This is my final piece on the Sandokai. It is the summary of 16 separate blog entries of verse-by-verse and character-by-character discussions of the poem published between 16 June and 5 October 2020. It also reflects the discussions and joy we had in the “Old Street” study group at our Wednesday evening sessions after zazen. Without the support and enthusiasm of regulars of the study group, this series would not have been possible. Although pretty much everything that I can say has been said in the sixteen previous entries, I still feel the need for a summary. I want to gather the various strings picked up when discussing individual verses in one place and present them in an overview of the poem as a whole. As I progressed through the text and the strange characters, my growing understanding of earlier verses naturally informed my approach towards the ones at the end of the poem. And in the same way the later verses sometime opened up a new perspective on the earlier ones. Without wa

Don't palaver away your days and nights - Sandokai, verses 41 to 44

In the last four verses of this seminal poem, Shitou wraps up his message and gives some very clear advice to his audience. He also gives us a hint how we should understand the title and thus the whole poem of Sandokai. The Sotoshu standard translation is as follows: (41) Walking forward is not a matter of far or near, (42) But if you are confused, mountains and rivers block the way. (43) I respectfully urge you who study the mystery, (44) Don’t pass your days and nights in vain. In Chinese, these verses look like this: (41) 進步非近遠 (42) 迷隔山河固 (43) 謹白參玄人 (44) 光陰莫虛度 On its own 進 means “to go forward” and 步 is a “step” or “walk”. Together, they have the compound meaning of “progress”. 非 is the negation “not”. The pair 近遠 means “near” and “far”. Word-by-word we could translate verse forty-one as  “Progress not near far”, or in proper English “Progress [is] not [a question of] near or far.” This is more a less the same what Sotoshu says and also most of the commentators. Shitou continues to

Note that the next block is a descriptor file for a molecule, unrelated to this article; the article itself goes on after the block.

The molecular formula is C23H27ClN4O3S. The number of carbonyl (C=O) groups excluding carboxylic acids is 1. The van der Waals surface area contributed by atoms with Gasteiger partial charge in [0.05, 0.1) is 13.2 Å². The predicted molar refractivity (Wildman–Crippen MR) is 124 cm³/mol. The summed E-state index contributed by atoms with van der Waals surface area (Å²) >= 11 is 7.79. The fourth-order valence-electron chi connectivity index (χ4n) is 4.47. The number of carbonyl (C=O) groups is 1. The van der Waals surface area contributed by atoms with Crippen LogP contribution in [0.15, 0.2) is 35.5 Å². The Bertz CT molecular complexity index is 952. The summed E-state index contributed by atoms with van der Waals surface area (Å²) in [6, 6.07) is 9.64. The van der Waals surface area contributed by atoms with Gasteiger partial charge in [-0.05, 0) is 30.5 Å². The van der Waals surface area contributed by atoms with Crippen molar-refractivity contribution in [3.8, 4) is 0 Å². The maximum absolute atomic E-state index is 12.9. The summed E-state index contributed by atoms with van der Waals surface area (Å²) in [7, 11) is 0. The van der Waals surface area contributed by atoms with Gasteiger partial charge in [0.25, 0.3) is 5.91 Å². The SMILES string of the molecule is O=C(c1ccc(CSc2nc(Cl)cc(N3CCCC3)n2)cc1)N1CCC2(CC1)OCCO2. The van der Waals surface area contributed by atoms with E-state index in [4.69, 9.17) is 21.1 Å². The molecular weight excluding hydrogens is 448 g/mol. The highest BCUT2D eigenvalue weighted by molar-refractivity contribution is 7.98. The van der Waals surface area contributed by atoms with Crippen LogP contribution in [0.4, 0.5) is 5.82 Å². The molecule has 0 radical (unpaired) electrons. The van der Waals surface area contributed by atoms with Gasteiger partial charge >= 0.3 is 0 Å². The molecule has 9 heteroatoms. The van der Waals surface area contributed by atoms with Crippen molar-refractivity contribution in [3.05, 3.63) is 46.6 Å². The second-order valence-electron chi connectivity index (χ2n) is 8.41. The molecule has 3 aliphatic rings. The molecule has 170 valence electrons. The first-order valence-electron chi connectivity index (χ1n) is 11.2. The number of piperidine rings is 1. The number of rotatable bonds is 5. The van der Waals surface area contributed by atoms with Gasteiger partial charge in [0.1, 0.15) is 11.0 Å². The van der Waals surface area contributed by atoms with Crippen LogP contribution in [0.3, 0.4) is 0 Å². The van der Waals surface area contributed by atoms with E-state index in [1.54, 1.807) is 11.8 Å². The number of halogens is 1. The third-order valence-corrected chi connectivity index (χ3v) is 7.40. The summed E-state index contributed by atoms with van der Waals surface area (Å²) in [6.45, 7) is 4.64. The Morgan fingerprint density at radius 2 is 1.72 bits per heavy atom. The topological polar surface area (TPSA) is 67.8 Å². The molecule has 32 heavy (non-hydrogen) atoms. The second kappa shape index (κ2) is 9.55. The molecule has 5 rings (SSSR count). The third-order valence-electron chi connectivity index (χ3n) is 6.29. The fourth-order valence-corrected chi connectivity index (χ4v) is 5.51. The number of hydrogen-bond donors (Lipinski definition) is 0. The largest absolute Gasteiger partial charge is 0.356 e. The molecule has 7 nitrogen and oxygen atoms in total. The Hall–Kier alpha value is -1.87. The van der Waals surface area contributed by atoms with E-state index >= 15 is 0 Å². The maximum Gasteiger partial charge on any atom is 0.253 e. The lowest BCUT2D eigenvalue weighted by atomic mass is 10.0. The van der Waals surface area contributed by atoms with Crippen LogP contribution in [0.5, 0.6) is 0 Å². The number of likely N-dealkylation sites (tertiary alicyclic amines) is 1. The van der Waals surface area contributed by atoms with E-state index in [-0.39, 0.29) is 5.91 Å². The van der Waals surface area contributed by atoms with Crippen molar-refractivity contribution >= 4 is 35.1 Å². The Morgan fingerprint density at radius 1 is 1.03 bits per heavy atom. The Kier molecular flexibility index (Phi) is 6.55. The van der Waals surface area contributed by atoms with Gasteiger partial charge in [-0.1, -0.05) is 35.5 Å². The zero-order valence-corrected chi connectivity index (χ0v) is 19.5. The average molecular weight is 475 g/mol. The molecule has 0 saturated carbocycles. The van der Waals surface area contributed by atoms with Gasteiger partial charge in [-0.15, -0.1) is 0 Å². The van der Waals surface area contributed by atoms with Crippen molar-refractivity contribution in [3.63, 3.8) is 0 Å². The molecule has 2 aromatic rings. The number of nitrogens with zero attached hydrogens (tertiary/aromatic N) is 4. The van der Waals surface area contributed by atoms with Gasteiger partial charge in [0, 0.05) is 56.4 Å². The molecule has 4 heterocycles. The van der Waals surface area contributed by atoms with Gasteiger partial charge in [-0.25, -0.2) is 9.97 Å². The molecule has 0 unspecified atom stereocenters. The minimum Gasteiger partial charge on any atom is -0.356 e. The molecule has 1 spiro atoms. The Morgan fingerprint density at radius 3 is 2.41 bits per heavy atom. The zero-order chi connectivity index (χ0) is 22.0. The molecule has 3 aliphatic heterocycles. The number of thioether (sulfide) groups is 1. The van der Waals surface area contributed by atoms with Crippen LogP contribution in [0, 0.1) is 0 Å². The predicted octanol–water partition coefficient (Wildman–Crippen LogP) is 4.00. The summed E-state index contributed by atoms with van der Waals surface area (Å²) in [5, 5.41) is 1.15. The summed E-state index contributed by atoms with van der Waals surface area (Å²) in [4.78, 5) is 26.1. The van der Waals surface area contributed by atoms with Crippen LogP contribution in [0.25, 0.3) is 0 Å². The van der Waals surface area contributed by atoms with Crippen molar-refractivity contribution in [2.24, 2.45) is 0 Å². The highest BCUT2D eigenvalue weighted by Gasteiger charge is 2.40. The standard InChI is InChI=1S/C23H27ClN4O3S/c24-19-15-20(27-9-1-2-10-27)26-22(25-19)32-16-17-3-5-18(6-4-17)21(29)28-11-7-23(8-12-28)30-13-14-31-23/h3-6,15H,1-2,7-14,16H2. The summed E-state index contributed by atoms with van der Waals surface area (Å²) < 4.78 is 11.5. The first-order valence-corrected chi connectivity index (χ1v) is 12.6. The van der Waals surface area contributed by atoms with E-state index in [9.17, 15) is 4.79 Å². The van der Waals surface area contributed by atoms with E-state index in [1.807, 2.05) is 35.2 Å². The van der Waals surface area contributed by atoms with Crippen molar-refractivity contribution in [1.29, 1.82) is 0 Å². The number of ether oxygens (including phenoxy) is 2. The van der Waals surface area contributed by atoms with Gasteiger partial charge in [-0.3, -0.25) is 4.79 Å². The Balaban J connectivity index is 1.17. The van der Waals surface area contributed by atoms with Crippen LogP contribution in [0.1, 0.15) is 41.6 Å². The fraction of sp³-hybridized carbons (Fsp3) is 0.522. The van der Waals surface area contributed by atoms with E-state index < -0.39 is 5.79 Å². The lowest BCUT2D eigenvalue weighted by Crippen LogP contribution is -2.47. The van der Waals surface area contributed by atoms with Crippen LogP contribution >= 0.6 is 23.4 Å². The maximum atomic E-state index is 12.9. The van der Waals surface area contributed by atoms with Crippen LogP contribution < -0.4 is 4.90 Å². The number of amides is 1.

Don't put up your own standards - Sandokai, verses 37 to 40

 After having spoken mysteriously throughout the poem, Shitou finally offers his audience some straight advice. He warns us against setting up standards by ourselves and falling for pretty but misleading teachings that lead as astray. In the Sotoshu standard translation, verse thirty-seven to forty are presented as follows: (37) Hearing the words, understand the meaning; (38) don’t establish standards of your own. (39) Not understanding the way before your eyes, (40) how do you know the path you walk? In Chinese we have: (37) 承言須會宗 (38) 勿自立規矩 (39) 觸目不會道 (40) 運足焉知路 Two out of the five characters that make verse thirty-seven we have seen before. 言 - literally “word” - also appears in verses fifteen and thirty-four where I have suggested the meaning of “teaching''. 宗 we have met in verse twenty-five . Suzuki and Okumura render it as “source”, although none of the consulted online dictionaries support this translation directly. In verse twenty-five I have translated it as “school

Every box its lid, every arrow its tip - Sandokai, verses 33 to 36

In verses thirty-three to thirty-six Shitou picks up a number of topics that he has touched upon in earlier parts of the poem. He once more talks about competing Buddhist teachings and about the pair of ri and ji or “principle” and “phenomena”. For those in his audience who struggle with such abstract ideas, he illustrates his thinking in terms of boxes and arrows. The Sotoshu translation of verses thirty-three to thirty-six is: (33) Each of the myriad things has its merit, (34) Expressed according to function and place. (35) Existing phenomenally, like box and cover joining, (36) According with principle, like arrow points meeting. In Chinese this passage looks like the following: (33) 萬物自有功 (34) 當言用及處 (35) 事存函蓋合 (36) 理應箭鋒拄 萬物 in verse thirty three literally means “ten thousand things”. As a compound it can also mean “all living beings” or simply “everything” which is how it is rendered by the commentators Okumura, Suzuki, Deshimaru and Rech. 自 on its own means “self”, but here it i